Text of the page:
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Lunar gravity map reveals new information about the solar system's formative years


Red areas indicate sections of mass excesses, while blue corresponds to deficiencies (courtesy: NASA/JPL-Caltech/MIT/GSFC)
Red areas indicate sections of mass excesses, while blue corresponds to deficiencies (courtesy: NASA/JPL-Caltech/MIT/GSFC)

Cheryl Santa Maria, staff writer

December 6, 2012 — It may look like a jawbreaker candy, but what you're seeing is not of this world.

Scientists hope the gravity map will provide a better understanding of how Earth formed (courtesy: NASA)
Scientists hope the gravity map will provide a better understanding of how Earth formed (courtesy: NASA)

NASA and MIT have used microwave measurements and algorithms to create a gravitational map of the moon.

The data features colour-coded variations in the lunar gravity field.

Red areas indicate sections of mass excesses, while blue corresponds to deficiencies.

The information was captured during NASA’s Gravity Recovery and Interior Laboratory (GRAIL) mission between March and May of this year.

Twin spacecraft named Ebb and Flow have been orbiting the moon and recording gravitational data.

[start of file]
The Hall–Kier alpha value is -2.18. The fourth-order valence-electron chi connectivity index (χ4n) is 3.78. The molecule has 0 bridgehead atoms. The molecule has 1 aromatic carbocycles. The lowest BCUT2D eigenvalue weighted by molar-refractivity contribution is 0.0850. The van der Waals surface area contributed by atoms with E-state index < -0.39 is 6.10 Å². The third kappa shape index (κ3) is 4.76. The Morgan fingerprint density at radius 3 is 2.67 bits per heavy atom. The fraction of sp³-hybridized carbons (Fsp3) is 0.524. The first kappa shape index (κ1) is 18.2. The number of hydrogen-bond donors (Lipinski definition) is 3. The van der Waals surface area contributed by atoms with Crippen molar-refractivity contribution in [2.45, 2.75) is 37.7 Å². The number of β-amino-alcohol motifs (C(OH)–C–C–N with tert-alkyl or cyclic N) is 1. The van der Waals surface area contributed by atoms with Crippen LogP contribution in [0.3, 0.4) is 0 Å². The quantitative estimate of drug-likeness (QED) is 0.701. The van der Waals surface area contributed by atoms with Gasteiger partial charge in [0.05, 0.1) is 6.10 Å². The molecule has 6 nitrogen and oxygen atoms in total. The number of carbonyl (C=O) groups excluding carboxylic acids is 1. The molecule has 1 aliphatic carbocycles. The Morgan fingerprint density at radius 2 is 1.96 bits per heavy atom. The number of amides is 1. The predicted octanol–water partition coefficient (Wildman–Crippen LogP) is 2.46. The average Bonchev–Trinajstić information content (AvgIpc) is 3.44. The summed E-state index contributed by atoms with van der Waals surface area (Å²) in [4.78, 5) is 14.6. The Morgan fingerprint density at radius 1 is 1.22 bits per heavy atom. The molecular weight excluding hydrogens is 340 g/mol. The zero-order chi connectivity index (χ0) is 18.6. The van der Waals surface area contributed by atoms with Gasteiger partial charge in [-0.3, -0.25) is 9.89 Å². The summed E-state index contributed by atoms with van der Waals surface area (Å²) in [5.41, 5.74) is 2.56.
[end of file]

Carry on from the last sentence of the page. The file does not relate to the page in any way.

This also allowed scientists to take a look inside the moon.

The data allowed scientists to take a look inside the moon, revealing a crushed core
The data allowed scientists to take a look inside the moon, revealing a crushed core

Researchers were "startled" when the findings revealed a crushed core, indicating that the formation of the solar system was more violent that previously thought.

It is now believed that the moon was pummelled by asteroids and other space debris when the solar system was in its formative years.

“It was known that planets were battered by impacts, but nobody had envisioned that the [moon’s] crust was so beaten up,” said MIT’s Maria Zuber, E.A. Griswold Professor of Geophysics in the Department of Earth, Atmospheric and Planetary Sciences at MIT, in a press briefing.

"This is a really big surprise, and is going to cause a lot of people to think about what this means for planetary evolution.” 

Scientists hope the findings will provide a better understanding of how the earth - and the planets around it - formed. 

The research was published this week in Science.

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